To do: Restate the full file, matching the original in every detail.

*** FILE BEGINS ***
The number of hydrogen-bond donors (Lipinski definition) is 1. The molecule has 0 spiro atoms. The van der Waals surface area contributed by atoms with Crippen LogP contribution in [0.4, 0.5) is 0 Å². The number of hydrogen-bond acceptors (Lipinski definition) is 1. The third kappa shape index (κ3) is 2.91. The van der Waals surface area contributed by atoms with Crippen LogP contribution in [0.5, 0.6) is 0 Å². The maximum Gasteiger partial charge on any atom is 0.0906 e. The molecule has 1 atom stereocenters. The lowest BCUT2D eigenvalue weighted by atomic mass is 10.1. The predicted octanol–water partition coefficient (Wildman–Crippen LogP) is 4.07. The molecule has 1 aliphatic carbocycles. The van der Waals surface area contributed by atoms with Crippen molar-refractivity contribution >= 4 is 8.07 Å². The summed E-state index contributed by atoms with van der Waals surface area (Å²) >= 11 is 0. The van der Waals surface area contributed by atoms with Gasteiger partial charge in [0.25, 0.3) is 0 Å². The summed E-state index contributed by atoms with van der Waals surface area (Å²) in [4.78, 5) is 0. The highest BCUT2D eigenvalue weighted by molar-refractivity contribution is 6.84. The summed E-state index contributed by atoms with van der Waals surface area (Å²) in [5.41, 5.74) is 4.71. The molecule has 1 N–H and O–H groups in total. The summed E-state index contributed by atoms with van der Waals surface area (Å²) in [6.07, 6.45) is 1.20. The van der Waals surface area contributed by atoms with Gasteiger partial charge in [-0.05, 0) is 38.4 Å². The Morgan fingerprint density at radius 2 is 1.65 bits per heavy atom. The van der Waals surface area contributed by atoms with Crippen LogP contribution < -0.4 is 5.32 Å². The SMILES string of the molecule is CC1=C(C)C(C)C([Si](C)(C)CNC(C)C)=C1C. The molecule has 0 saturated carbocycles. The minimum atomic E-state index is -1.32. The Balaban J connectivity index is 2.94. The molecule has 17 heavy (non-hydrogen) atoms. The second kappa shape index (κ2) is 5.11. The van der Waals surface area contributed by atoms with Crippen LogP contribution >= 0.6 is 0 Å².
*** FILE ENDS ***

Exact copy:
The number of hydrogen-bond donors (Lipinski definition) is 1. The molecule has 0 spiro atoms. The van der Waals surface area contributed by atoms with Crippen LogP contribution in [0.4, 0.5) is 0 Å². The number of hydrogen-bond acceptors (Lipinski definition) is 1. The third kappa shape index (κ3) is 2.91. The van der Waals surface area contributed by atoms with Crippen LogP contribution in [0.5, 0.6) is 0 Å². The maximum Gasteiger partial charge on any atom is 0.0906 e. The molecule has 1 atom stereocenters. The lowest BCUT2D eigenvalue weighted by atomic mass is 10.1. The predicted octanol–water partition coefficient (Wildman–Crippen LogP) is 4.07. The molecule has 1 aliphatic carbocycles. The van der Waals surface area contributed by atoms with Crippen molar-refractivity contribution >= 4 is 8.07 Å². The summed E-state index contributed by atoms with van der Waals surface area (Å²) >= 11 is 0. The van der Waals surface area contributed by atoms with Gasteiger partial charge in [0.25, 0.3) is 0 Å². The summed E-state index contributed by atoms with van der Waals surface area (Å²) in [4.78, 5) is 0. The highest BCUT2D eigenvalue weighted by molar-refractivity contribution is 6.84. The summed E-state index contributed by atoms with van der Waals surface area (Å²) in [5.41, 5.74) is 4.71. The molecule has 1 N–H and O–H groups in total. The summed E-state index contributed by atoms with van der Waals surface area (Å²) in [6.07, 6.45) is 1.20. The van der Waals surface area contributed by atoms with Gasteiger partial charge in [-0.05, 0) is 38.4 Å². The Morgan fingerprint density at radius 2 is 1.65 bits per heavy atom. The van der Waals surface area contributed by atoms with Crippen LogP contribution < -0.4 is 5.32 Å². The SMILES string of the molecule is CC1=C(C)C(C)C([Si](C)(C)CNC(C)C)=C1C. The molecule has 0 saturated carbocycles. The minimum atomic E-state index is -1.32. The Balaban J connectivity index is 2.94. The molecule has 17 heavy (non-hydrogen) atoms. The second kappa shape index (κ2) is 5.11. The van der Waals surface area contributed by atoms with Crippen LogP contribution >= 0.6 is 0 Å².